So the service at Fellowship on Saturday evening was spoken by Darius Daniels.  If you have never heard him preach, look him up.  He is very animated, we love him.  He preaches it and we smile.  Every time.  So this past Saturday, Darius preached to us about the story of David and Goliath.  To make a long story very simple and short, I will get straight to Darius's point.  David was a small, puny shepherd.  He was NOT a mighty and muscly, brawny man.  Well, he was chosen by God to fight Goliath, the giant.  Nobody thought David could win, so Saul (a very tall and brawny man) gave David his armor.  David tried it on, but it didn't fit, and so he took it off and simply said, "I can not go in these.  I am not used to them."  I'm taking my rocks and my slingshot and that will be enough. David had confidence in himself.  He knew that God wanted him to do this, so he did it the best way he knew how, which obviously was not the way any of the other men would have done it.  And we all know, David beat Goliath with the very first stone.  You see, David was an extremely good marksman.  He protected the sheep from bears and lions.  God knew he only needed one shot.  I encourage you to read the whole story in 1 Samuel 17.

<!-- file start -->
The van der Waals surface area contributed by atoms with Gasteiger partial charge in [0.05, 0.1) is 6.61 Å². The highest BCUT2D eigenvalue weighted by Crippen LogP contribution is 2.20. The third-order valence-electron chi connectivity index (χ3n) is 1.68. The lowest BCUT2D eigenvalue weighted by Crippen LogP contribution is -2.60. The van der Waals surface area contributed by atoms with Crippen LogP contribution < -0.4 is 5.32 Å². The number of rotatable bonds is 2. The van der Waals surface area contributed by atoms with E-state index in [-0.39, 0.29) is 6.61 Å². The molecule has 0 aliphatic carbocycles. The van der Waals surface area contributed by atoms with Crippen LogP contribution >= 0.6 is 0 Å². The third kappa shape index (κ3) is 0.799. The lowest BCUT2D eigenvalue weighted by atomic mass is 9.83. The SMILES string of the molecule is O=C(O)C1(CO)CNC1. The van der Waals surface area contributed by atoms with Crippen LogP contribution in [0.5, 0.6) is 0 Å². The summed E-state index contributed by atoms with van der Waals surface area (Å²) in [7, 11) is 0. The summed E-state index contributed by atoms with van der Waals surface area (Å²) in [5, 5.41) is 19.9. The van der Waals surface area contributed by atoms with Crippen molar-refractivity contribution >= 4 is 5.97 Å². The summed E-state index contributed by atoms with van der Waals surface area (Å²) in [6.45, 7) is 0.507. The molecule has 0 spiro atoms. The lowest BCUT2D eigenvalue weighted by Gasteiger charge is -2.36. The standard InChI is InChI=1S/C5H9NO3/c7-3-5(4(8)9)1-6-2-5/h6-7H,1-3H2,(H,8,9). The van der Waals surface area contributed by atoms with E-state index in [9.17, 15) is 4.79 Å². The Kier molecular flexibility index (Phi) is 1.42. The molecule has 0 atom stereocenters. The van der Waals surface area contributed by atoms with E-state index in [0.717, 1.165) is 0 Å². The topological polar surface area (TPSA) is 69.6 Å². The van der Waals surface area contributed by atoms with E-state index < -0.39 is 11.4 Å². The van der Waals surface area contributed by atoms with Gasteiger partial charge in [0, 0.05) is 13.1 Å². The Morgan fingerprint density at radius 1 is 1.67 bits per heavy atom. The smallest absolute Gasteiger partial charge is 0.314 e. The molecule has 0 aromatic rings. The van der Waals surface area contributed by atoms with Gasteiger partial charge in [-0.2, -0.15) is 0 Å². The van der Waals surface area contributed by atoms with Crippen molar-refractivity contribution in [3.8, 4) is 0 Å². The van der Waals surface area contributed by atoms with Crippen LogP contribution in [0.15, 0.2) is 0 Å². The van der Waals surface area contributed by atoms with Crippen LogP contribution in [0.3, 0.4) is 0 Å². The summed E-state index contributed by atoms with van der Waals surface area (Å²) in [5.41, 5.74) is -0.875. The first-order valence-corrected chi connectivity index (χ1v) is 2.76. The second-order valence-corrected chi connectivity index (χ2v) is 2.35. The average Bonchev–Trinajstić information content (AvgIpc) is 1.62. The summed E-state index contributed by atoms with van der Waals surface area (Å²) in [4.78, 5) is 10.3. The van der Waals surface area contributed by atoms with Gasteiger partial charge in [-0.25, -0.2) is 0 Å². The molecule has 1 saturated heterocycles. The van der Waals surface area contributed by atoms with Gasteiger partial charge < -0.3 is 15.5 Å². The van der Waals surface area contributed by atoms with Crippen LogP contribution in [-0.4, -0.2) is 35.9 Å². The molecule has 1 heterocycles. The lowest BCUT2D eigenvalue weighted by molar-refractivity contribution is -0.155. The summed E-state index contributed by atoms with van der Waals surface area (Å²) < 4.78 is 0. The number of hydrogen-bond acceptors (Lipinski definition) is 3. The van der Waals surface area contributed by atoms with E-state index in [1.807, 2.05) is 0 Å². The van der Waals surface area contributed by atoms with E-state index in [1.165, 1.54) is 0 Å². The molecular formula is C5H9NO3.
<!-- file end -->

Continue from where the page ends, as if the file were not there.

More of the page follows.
On Sunday morning, I met two of my girls at IBC for the 9:00 service (early! ooof! haha) because we had planned to go out to the Perot Museum and see the Animal Inside Out exhibit around noon. (The exhibit was awesome by the way!!!) So we settle in and Pastor Andy starts talking about the story of Paul speaking to the Athenians about Jesus.  This story is in Acts 17:16-34.  In order to keep this an entry and not a book, I'll skip to the point. Or at least the point I think God was trying to pound into my non-graceful brain. ;) Pastor Andy began to ponder… what if the only reason the Athenians agreed for Paul to come share his story with them is because he was beaten nearly to death because of his beliefs.  The Athenians had a curiosity for God, which they had referred to as "the unknown god."  Paul came to share the one true God with them, and what if the only reason they accepted him was because he was beaten and bloodied a few days before?  Paul was suffering.  Paul knows pain.  And with that, Pastor Andy encouraged each of us to use our pain as our platform.  Use our pain as our platform?  You mean, if I am broken, then people will listen to me? Ok God, I think I know what you are doing here.